Erik Johnsgard: All roads lead to coaching. Goaltending is a problem, shooting is a problem, discipline is a problem, defensive responsibility is a problem, and the main thing that affects all of those things is coaching.
At this point, is it a mental problem or do the Sharks simply lack the skill?
delfava57: I personally believe it’s a mix of both. I feel like DeBoer hasn’t done a good job of properly motivating the team for games that should be wins, like the absolute debacle against Ottawa. It seems like Logan Couture has to be the one to hold people accountable and not DeBoer.
At the same time, I do not think this year’s Sharks roster has what it takes to make a run in the playoffs. Many of the roster mainstays, such as Marc-Edouard Vlasic, Melker Karlsson and Lukas Radil have all had disappointing starts to the season, and it doesn’t seem to be getting better. Doug Wilson panicked and brought back Patrick Marleau four games into the season when the rookies he gave shots to like Lean Bergmann and Danil Yurtaykin were not performing, and that hasn’t been going well either. He scored twice in his first game back, but that’s been about it for him offensively. He is just too old and too inept in this stage of his career to be regularly getting top-six minutes, let alone first-line ice time.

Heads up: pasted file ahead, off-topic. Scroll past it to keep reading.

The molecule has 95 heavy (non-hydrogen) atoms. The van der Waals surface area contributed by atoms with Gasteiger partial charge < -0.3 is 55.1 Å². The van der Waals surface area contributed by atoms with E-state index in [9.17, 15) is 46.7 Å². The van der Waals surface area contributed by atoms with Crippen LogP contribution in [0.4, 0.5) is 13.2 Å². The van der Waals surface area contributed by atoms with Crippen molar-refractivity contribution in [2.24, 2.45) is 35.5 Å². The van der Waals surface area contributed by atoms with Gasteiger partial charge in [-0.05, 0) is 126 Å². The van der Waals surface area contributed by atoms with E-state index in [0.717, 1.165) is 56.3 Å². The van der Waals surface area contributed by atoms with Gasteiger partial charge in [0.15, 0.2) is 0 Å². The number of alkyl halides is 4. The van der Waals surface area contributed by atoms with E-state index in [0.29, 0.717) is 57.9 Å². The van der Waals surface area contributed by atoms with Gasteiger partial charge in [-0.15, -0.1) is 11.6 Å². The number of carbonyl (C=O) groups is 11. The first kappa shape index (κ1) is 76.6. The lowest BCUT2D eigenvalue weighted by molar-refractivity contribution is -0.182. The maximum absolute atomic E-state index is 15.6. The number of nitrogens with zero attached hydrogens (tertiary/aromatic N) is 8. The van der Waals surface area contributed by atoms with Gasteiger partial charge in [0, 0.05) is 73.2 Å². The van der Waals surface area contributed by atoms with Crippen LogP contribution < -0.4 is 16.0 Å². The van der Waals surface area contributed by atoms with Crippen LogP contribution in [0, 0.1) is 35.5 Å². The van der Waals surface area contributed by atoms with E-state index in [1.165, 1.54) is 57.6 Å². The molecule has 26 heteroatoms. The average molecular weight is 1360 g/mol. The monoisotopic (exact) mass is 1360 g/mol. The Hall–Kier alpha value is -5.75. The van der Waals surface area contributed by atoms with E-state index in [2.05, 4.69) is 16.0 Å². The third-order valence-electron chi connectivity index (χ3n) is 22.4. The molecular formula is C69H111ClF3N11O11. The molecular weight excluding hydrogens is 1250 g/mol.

efowle15: I don’t like to speculate on people’s mental states. I don’t doubt that everyone is giving what they can to win games. Unfortunately, the Sharks are trying to replace the top-six impacts of last season’s Joe Pavelski, Joonas Donskoi and Gustav Nyquist, with unheralded rookies, 40-year-old Patrick Marleau, and depth players like Barclay Goodrow and Kevin Labanc. On the blue line, Marc-Edouard Vlasic has completely fallen off a cliff, and Brent Burns isn’t driving play like he used to, either. Neither the rookies nor the younger vets have stepped in to fill those voids, with a few exceptions. The coaching staff also isn’t allocating the team’s talent optimally, which compounds the fact they don’t have a lot of high-end talent to work with in the first place.